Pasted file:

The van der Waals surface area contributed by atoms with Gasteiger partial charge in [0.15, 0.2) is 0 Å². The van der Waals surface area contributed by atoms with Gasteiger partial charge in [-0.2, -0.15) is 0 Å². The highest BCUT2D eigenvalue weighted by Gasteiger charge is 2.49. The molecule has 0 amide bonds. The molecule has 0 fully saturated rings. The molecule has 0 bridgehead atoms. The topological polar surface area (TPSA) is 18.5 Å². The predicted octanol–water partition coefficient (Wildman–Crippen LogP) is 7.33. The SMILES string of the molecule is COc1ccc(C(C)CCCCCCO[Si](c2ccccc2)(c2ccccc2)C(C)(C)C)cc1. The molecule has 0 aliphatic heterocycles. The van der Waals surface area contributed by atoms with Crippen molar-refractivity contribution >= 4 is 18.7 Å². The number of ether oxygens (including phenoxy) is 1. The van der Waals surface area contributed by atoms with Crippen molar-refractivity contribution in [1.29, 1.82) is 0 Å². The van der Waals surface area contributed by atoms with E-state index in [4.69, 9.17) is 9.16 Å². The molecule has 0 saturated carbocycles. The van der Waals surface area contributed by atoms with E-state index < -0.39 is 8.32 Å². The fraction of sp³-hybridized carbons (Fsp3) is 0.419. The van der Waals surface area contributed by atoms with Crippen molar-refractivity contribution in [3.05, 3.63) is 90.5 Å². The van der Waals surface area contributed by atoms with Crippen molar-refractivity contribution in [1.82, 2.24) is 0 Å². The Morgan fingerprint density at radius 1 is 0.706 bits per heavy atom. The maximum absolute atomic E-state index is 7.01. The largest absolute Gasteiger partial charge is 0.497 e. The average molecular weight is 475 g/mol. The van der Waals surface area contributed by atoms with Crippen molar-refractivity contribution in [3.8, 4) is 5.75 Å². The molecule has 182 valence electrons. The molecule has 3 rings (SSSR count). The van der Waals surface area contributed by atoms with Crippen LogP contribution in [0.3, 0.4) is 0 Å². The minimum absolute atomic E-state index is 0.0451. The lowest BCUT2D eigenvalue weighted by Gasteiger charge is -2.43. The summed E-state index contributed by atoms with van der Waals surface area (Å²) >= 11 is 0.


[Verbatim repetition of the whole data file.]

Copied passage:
The van der Waals surface area contributed by atoms with Gasteiger partial charge in [0.15, 0.2) is 0 Å². The van der Waals surface area contributed by atoms with Gasteiger partial charge in [-0.2, -0.15) is 0 Å². The highest BCUT2D eigenvalue weighted by Gasteiger charge is 2.49. The molecule has 0 amide bonds. The molecule has 0 fully saturated rings. The molecule has 0 bridgehead atoms. The topological polar surface area (TPSA) is 18.5 Å². The predicted octanol–water partition coefficient (Wildman–Crippen LogP) is 7.33. The SMILES string of the molecule is COc1ccc(C(C)CCCCCCO[Si](c2ccccc2)(c2ccccc2)C(C)(C)C)cc1. The molecule has 0 aliphatic heterocycles. The van der Waals surface area contributed by atoms with Crippen molar-refractivity contribution >= 4 is 18.7 Å². The number of ether oxygens (including phenoxy) is 1. The van der Waals surface area contributed by atoms with Crippen molar-refractivity contribution in [1.29, 1.82) is 0 Å². The van der Waals surface area contributed by atoms with E-state index in [4.69, 9.17) is 9.16 Å². The molecule has 0 saturated carbocycles. The van der Waals surface area contributed by atoms with E-state index < -0.39 is 8.32 Å². The fraction of sp³-hybridized carbons (Fsp3) is 0.419. The van der Waals surface area contributed by atoms with Crippen molar-refractivity contribution in [3.05, 3.63) is 90.5 Å². The van der Waals surface area contributed by atoms with Crippen molar-refractivity contribution in [1.82, 2.24) is 0 Å². The Morgan fingerprint density at radius 1 is 0.706 bits per heavy atom. The maximum absolute atomic E-state index is 7.01. The largest absolute Gasteiger partial charge is 0.497 e. The average molecular weight is 475 g/mol. The van der Waals surface area contributed by atoms with Crippen molar-refractivity contribution in [3.8, 4) is 5.75 Å². The molecule has 182 valence electrons. The molecule has 3 rings (SSSR count). The van der Waals surface area contributed by atoms with Crippen LogP contribution in [0.3, 0.4) is 0 Å². The minimum absolute atomic E-state index is 0.0451. The lowest BCUT2D eigenvalue weighted by Gasteiger charge is -2.43. The summed E-state index contributed by atoms with van der Waals surface area (Å²) >= 11 is 0.